Translator Frequently Asked Questions
What are NCATS’ goals for the Biomedical Data Translator program?
The long-term goal is to speed up translation through the development of a biomedical data translator for the research community. NCATS foresees this plan as a multiyear, iterative effort with the eventual development of a comprehensive, relational, N-dimensional Biomedical Data Translator that combines multiple types of existing data sources, including objective signs and symptoms of disease, drug effects and intervening types of biological data relevant to understanding pathophysiology. Each data type (see Appendix of FY 2016 Funding Opportunity Announcement [PDF - 134KB] for examples) must be comprehensive (e.g., all diseases, all pathways, all SNPs). It must be possible for a user to access the Translator from any data type and figure out all the connections in any other data type. In doing so, NCATS will allow a shift from the current symptom-based disease diagnosis to disease classification that is based on a set of molecular and cellular abnormalities that can be targeted by various preventative and therapeutic interventions.
Why has NCATS created this program?
NCATS created the Biomedical Data Translator program to address some of the biggest and hardest tasks in translational science. The different approaches taken and scientific language used by physicians and biomedical researchers can act as obstacles in the translational path. We take a general disease treatment approach toward addressing translational science, providing an interdisciplinary perspective that cuts across scientific boundaries and disease/organ system silos. Such a perspective is needed to remove those obstacles and help bring more treatments to more patients more quickly.
Are non-awardees able to participate in the NCATS-organized quarterly workshops with the intent of learning more about challenges in this effort and identifying means of partnering on possible solutions?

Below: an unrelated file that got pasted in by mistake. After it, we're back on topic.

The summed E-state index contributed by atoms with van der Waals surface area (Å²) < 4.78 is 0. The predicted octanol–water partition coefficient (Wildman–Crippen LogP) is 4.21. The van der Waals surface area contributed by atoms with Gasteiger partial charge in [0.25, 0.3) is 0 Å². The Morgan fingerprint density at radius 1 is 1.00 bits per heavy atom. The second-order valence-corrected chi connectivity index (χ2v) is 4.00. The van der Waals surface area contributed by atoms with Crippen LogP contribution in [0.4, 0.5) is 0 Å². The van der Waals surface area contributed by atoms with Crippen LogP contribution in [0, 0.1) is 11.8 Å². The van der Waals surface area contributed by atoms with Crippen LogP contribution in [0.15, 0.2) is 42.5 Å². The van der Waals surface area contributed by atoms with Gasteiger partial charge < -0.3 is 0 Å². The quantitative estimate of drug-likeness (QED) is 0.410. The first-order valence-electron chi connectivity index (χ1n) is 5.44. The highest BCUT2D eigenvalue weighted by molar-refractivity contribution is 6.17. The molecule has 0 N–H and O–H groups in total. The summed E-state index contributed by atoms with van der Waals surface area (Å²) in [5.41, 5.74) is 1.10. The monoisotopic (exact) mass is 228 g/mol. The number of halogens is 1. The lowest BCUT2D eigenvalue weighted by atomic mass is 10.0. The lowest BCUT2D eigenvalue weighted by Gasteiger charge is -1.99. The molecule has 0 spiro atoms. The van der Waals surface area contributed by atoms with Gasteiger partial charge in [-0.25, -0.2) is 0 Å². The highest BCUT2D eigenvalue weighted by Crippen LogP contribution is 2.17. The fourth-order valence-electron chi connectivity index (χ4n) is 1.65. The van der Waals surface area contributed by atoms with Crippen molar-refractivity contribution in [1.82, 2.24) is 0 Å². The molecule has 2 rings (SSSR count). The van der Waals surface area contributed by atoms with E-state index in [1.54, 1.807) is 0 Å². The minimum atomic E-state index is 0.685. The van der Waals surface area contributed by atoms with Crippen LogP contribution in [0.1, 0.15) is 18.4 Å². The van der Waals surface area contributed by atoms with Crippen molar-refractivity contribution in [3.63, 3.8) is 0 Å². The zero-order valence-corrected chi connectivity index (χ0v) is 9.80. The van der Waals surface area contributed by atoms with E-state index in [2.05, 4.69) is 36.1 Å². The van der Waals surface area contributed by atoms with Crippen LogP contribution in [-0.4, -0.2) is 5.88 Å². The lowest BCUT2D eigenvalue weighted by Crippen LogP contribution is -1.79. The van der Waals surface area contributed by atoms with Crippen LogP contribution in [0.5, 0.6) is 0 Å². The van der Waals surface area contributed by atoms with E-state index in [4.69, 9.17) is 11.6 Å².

While awardees are required to participate in the quarterly workshops, non-awardees may be invited by NCATS to participate.
What types and sources of data will be included in the Biomedical Data Translator? Who will identify those data types and sources?
The Biomedical Data Translator will combine multiple types of existing data sources, including objective signs and symptoms of disease, drug effects and intervening types of biological data relevant to understanding pathophysiology. Each data type must be comprehensive (e.g., all diseases, all pathways, all SNPs). In the technical feasibility assessment and architecture design phase of the Translator program, the awardees will identify high-value data sources that would be needed both for a comprehensive Translator and to evaluate the validity and use of those data.
Will software written as part of this program be open source?
NCATS expects that this project will be intensely shared among research partners and NIH staff and that the unrestricted exchange of source code and software tools written as part of this program will be vital to a successful outcome. The goal of this programmatic effort is to produce data, software and tools that are completely publicly available for any user, without the requirement to subscribe to proprietary resources or tools to be used.